MD Gro Askgaard PhD, MD Mette S. Kjær PhD, Dm Sci Janne S. Tolstrup PhD
The American Journal of Gastroenterology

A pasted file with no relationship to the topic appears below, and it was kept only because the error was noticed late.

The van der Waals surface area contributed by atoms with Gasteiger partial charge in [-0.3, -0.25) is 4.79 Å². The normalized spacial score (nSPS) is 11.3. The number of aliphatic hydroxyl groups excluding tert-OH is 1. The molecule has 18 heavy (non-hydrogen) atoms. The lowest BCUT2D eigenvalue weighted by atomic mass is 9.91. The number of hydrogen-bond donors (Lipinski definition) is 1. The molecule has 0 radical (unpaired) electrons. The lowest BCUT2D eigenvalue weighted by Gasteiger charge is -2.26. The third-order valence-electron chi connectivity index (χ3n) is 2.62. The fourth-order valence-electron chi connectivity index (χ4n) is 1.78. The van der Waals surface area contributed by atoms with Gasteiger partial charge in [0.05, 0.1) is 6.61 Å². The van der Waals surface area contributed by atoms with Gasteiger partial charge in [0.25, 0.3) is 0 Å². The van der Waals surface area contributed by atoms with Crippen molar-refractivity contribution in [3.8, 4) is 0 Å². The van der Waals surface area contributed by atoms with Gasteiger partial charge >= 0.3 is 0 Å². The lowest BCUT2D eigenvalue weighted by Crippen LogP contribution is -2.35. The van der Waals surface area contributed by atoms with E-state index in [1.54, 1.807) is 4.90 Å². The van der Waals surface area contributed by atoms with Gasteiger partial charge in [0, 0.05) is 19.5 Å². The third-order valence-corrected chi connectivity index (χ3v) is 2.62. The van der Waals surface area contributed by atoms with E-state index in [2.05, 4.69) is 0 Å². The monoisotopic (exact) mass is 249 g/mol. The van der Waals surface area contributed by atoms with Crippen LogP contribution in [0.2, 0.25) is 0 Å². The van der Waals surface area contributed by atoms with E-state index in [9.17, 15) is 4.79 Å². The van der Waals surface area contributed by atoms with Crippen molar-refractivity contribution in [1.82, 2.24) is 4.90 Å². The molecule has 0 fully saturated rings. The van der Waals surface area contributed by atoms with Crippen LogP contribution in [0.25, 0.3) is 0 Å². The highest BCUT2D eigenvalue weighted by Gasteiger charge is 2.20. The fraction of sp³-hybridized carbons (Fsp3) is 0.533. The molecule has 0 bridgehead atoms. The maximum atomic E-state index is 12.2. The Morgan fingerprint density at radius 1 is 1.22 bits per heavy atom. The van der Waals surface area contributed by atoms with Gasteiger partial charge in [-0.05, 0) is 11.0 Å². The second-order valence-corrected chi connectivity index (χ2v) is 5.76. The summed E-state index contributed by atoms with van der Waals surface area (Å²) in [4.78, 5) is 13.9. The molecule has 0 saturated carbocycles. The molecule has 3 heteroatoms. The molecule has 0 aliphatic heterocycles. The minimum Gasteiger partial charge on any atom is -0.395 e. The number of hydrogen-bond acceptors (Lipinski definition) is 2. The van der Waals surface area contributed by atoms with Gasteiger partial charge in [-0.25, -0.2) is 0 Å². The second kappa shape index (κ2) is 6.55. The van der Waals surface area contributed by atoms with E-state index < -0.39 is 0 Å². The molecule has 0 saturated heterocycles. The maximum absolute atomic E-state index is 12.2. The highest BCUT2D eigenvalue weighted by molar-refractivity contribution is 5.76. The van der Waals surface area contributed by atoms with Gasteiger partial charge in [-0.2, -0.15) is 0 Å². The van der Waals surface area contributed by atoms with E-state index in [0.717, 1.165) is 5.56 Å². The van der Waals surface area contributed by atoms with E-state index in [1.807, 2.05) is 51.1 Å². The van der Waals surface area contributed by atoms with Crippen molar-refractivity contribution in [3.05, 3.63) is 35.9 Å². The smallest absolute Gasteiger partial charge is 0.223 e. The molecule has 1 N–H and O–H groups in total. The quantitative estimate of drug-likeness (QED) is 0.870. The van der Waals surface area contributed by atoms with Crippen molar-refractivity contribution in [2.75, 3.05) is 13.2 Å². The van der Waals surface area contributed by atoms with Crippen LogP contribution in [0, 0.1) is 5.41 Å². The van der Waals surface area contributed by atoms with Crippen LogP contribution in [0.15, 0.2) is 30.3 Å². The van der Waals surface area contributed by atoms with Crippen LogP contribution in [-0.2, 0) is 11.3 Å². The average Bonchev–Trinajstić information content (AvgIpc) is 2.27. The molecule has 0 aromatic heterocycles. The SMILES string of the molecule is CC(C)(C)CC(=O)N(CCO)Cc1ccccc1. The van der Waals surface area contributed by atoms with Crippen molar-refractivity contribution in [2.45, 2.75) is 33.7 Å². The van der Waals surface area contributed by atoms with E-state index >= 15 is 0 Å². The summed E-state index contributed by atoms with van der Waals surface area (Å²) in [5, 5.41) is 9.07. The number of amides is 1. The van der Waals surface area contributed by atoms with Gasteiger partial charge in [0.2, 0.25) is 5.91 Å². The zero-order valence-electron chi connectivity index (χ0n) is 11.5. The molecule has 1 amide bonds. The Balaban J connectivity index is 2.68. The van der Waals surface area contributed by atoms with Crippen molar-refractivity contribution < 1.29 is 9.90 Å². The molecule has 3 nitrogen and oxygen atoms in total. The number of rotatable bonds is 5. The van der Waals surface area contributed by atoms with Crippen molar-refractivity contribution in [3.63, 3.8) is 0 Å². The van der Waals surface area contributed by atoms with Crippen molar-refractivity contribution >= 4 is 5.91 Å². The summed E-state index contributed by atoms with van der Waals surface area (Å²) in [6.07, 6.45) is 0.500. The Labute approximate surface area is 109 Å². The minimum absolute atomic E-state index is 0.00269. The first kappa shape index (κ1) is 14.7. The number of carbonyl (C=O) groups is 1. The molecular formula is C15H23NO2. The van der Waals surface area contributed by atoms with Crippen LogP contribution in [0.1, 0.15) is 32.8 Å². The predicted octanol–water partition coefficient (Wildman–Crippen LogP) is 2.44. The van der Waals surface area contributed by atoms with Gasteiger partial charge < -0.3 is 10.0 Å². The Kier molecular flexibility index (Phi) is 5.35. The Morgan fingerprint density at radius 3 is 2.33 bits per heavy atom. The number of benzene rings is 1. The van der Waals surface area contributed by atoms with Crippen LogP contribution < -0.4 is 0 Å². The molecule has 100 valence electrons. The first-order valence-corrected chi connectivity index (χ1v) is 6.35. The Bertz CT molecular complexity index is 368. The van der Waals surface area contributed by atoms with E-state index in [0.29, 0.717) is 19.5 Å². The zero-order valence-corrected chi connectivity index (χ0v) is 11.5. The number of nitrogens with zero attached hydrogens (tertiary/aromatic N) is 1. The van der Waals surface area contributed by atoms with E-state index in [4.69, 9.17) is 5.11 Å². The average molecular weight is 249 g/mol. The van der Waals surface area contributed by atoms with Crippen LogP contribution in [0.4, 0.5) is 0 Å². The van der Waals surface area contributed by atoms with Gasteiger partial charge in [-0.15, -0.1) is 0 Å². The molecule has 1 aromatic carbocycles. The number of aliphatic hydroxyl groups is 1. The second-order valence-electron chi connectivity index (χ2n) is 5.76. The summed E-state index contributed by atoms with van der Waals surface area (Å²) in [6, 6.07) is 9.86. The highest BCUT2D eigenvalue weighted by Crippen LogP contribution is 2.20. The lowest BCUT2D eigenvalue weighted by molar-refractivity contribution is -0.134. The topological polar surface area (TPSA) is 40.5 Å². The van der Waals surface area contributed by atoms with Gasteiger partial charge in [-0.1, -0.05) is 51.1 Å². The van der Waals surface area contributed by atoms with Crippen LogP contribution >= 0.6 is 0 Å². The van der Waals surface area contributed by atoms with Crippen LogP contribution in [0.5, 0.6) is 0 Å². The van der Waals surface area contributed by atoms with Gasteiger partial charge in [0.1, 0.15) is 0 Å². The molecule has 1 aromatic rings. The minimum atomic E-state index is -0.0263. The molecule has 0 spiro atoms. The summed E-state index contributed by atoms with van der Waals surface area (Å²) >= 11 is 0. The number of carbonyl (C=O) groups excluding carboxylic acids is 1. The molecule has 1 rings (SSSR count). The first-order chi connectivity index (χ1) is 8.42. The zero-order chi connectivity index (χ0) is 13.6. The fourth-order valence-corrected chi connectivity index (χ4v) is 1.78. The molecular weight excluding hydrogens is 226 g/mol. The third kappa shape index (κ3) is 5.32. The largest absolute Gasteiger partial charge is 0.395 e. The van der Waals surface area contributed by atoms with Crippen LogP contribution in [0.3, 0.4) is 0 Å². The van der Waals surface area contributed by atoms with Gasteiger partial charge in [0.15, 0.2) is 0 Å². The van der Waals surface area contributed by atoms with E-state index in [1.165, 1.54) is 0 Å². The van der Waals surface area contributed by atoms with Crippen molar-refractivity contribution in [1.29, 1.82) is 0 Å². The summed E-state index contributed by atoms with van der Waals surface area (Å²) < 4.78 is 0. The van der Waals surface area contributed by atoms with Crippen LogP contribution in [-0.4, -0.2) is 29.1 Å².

Alcoholic liver cirrhosis is preventable and caused by heavy drinking. Few in the general population may be at risk and interventions targeting individuals at high risk may be a more feasible opportunity for prevention than interventions targeting the whole population. We conducted a systematic review to identify opportunities to prevent alcoholic liver cirrhosis in high-risk populations. Following MOOSE guidelines, we included observational studies published between 1980 and 2017. Prospective studies of alcohol-problem cohorts were included to investigate whether alcohol-problem cohorts qualify as high-risk populations for alcoholic liver cirrhosis. Studies on the alcohol amount consumed by alcoholic liver cirrhosis patients were included to compare with the amount consumed by the general population. Moreover, studies on alcohol-related healthcare contacts prior to alcoholic liver cirrhosis diagnosis were included to identify opportunities to offer prevention interventions. Of 7198 screened references, 38 studies (N = 120,928) were included. Alcohol-problem cohorts qualified as high-risk populations with an incidence of alcoholic liver cirrhosis ranging from 7 to 16% after 8–12 years. The alcohol amount consumed by alcoholic liver cirrhosis patients was high compared to the general population. For example, 45% (95%CI 34, 56) of alcoholic liver cirrhosis patients were drinking >110 g alcohol/day. Finally, there were opportunities to reach alcoholic liver cirrhosis patients prior to diagnosis; 40–61% of alcoholic liver cirrhosis patients had a previous alcohol-related healthcare contact. We conclude that alcohol-problem cohorts are high-risk populations for alcoholic liver cirrhosis and there seems to be opportunities to reach later alcoholic liver cirrhosis cases with preventive interventions in healthcare settings.